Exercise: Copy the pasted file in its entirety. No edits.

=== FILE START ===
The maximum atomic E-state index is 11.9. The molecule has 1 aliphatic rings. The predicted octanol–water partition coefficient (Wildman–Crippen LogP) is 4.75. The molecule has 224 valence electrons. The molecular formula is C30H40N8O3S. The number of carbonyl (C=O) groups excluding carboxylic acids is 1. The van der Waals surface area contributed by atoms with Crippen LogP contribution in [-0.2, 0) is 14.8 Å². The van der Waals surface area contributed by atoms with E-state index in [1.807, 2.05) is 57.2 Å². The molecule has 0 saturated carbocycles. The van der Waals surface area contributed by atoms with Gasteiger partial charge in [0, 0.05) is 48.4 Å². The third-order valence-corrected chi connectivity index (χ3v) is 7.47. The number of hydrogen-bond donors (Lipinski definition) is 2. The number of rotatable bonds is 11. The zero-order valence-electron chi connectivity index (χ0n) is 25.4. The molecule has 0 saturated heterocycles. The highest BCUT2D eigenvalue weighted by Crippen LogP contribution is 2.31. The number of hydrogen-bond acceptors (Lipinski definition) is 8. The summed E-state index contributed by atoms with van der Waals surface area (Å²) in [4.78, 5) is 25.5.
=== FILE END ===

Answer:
The maximum atomic E-state index is 11.9. The molecule has 1 aliphatic rings. The predicted octanol–water partition coefficient (Wildman–Crippen LogP) is 4.75. The molecule has 224 valence electrons. The molecular formula is C30H40N8O3S. The number of carbonyl (C=O) groups excluding carboxylic acids is 1. The van der Waals surface area contributed by atoms with Crippen LogP contribution in [-0.2, 0) is 14.8 Å². The van der Waals surface area contributed by atoms with E-state index in [1.807, 2.05) is 57.2 Å². The molecule has 0 saturated carbocycles. The van der Waals surface area contributed by atoms with Gasteiger partial charge in [0, 0.05) is 48.4 Å². The third-order valence-corrected chi connectivity index (χ3v) is 7.47. The number of hydrogen-bond donors (Lipinski definition) is 2. The number of rotatable bonds is 11. The zero-order valence-electron chi connectivity index (χ0n) is 25.4. The molecule has 0 saturated heterocycles. The highest BCUT2D eigenvalue weighted by Crippen LogP contribution is 2.31. The number of hydrogen-bond acceptors (Lipinski definition) is 8. The summed E-state index contributed by atoms with van der Waals surface area (Å²) in [4.78, 5) is 25.5.